Not all members of the mayor's bucks-up city hall crew are pro-GOP. Wealthy La Jolla lawyer and investor James T. Waring, appointed by Sanders last week to the newly created position of "deputy chief operating officer for land use and economic development," is a big donor to Democratic causes. His campaign contributions include $1000 to John Kerry for President in March 2004; his wife Kathy donated the same amount to the liberal senator from Massachusetts. In September 2004, Waring gave $2500 to the Environment2004, Inc. PAC, a political action committee based in Washington, D.C., that raised more than $2 million in an attempt to defeat President George W. Bush in that November's election. The group's campaign included buying $40,000 of billboards in Florida that said, "Global warming equals worse hurricanes. George Bush just doesn't get it," with a picture of a storm swirling over the state. Waring has long been a member of the board of River Network and recently was elected a board member of International Rivers Network. Both work against construction of dams and other environmental disruptions. When Bush named Deputy Defense Secretary Paul Wolfowitz last March to become head of the World Bank, International Rivers Network's policy director Peter Bosshard said, "It is disgraceful that governments have chosen to fill this important post via backdoor horse-trading rather than through an open selection process."

Up and out It's been a big year for PR maven Kevin Faulconer, newly elected San Diego second district city councilman, and now his boss at his old job at downtown's Porter Novelli is moving on too. Jim Bartell, a former Santee city councilman who once worked for ex-congressman Jim Bates, is leaving his position as San Diego chief of the worldwide PR operation to open his own agency. Regarded as one of the city's top practitioners in the art of the schmooze, Bartell was told by San Diego city attorney Mike Aguirre to think about registering as a lobbyist after the Union-Tribune reported in October that -- based on official calendars examined by the paper -- he had the third-highest number of private meetings with councilmembers. His subsequent disclosure showed two clients with business at the city: Equity Office Properties Trust and the San Diego State University Foundation.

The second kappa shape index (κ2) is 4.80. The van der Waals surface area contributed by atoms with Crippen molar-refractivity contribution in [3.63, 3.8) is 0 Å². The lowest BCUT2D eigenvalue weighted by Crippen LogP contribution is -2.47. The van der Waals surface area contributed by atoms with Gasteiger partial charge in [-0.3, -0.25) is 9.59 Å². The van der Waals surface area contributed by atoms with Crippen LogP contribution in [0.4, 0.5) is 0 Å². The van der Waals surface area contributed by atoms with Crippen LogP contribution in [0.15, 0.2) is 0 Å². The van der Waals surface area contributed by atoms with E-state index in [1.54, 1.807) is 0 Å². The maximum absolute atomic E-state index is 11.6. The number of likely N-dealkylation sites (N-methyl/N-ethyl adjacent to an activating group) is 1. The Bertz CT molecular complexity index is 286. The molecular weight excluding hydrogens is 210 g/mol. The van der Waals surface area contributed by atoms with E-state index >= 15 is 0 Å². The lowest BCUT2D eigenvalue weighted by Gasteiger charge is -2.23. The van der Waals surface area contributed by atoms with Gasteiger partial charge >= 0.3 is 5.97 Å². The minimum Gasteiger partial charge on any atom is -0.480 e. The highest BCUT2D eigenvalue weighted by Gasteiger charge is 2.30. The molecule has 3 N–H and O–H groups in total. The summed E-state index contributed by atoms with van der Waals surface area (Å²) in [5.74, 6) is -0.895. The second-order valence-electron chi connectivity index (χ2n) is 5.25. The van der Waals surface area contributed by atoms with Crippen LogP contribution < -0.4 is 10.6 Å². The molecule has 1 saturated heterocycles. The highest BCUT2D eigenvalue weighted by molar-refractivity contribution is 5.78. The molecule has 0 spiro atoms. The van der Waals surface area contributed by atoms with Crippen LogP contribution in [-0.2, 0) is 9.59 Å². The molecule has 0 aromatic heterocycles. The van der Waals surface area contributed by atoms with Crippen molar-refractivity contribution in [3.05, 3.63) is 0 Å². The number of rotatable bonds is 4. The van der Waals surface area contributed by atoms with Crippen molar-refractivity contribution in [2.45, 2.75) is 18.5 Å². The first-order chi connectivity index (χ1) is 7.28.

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Missing links First the good news: KPBS, the local public broadcasting organization owned and operated by San Diego State University, is reporting total revenues of $25,131,533 for the fiscal year ending June 30, 2005. Now the bad: despite all that money, the TV and radio stations posted an operating loss of $1,155,993, compared to a net of $2,975,981 the previous year, when revenues were $31,507,088. What went wrong? Well, for one, the report says, "Contributions decreased by approximately $4.8 million, or 22%, from 2004 to 2005 due to the absence of the two bequests from 2004." Though SDSU is notoriously secretive about the source of donations to KPBS, one of those onetime bequests was likely $5 million received in 2004 from the estate of the late McDonald's heiress Joan Kroc. Overall, contributions to the stations declined from $20,821,887 to $13,704,588. Some of the rest of the falloff was attributed to a reduction in "direct" and "indirect" support payments from the university itself (in other words, state taxpayers), from a total of about $7.2 million in 2004 down to $6.8 million in 2005. Other sources of revenue -- including cash from station "memberships" and proceeds from a car-donation program -- were apparently flat or down, though the stations did not furnish enough details for readers of the report to know for sure.